In May 1959, Louisiana Governor Earl K. Long had a nervous breakdown while battling legislators to preserve the voting rights of black people. Committed by his family to three mental hospitals in the ensuing weeks, he finally managed to free himself, only to plunge into a torrid romance with a Bourbon Street stripper calld Blaze Starr. His term ended in disgrace.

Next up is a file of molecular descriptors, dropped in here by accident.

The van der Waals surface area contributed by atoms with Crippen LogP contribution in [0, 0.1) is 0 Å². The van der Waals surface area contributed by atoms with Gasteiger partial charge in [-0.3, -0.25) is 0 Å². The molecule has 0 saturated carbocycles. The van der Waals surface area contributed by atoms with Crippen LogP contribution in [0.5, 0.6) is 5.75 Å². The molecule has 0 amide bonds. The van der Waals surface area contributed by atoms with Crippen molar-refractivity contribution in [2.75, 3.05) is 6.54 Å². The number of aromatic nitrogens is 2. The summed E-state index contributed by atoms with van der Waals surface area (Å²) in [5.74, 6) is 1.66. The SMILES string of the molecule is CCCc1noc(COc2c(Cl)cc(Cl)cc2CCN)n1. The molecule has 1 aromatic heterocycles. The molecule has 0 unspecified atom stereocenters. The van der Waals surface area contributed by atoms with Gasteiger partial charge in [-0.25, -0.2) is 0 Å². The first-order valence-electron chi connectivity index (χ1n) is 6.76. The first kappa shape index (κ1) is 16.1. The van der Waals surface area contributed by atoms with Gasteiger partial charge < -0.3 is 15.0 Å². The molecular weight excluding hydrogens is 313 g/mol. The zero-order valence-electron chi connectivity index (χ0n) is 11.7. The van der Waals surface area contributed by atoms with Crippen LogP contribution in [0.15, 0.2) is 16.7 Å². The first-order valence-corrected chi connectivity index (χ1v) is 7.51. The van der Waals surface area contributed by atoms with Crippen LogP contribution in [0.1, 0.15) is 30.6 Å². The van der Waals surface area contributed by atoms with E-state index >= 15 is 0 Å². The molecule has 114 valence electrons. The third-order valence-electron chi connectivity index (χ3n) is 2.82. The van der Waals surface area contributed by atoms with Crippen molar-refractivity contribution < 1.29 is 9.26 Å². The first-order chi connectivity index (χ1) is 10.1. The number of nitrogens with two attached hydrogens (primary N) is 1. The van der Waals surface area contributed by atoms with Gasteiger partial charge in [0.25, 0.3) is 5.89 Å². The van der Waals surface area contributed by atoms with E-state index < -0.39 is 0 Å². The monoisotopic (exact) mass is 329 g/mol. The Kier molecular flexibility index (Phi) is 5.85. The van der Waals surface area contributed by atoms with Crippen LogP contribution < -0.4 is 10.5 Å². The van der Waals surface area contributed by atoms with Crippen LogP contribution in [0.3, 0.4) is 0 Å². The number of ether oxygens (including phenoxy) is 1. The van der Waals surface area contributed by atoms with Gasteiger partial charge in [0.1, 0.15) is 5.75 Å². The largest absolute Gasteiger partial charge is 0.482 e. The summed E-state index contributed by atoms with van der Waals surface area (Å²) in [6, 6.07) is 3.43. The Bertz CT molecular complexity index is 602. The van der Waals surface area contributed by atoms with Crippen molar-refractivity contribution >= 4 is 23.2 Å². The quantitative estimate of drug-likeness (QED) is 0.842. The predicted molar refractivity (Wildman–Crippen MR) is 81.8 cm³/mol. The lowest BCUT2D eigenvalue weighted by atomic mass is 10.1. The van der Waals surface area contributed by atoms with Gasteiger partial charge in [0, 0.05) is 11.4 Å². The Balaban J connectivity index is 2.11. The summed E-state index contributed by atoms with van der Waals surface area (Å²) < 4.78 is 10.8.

His last hurrah came in 1960: despite all the bad baggage, he won a Congressional seat in the Bible belt — and a bet on that campaign that yielded $24,000. Then he died. “Earl Long in Purgatory,” a play, opens in Earl’s afterlife and is a celebrated drama about the barn-storming populist’s ultimate campaign, arguing his case for the “holy escalator.” It also includes an historical essay, “The Madness of Earl Long.”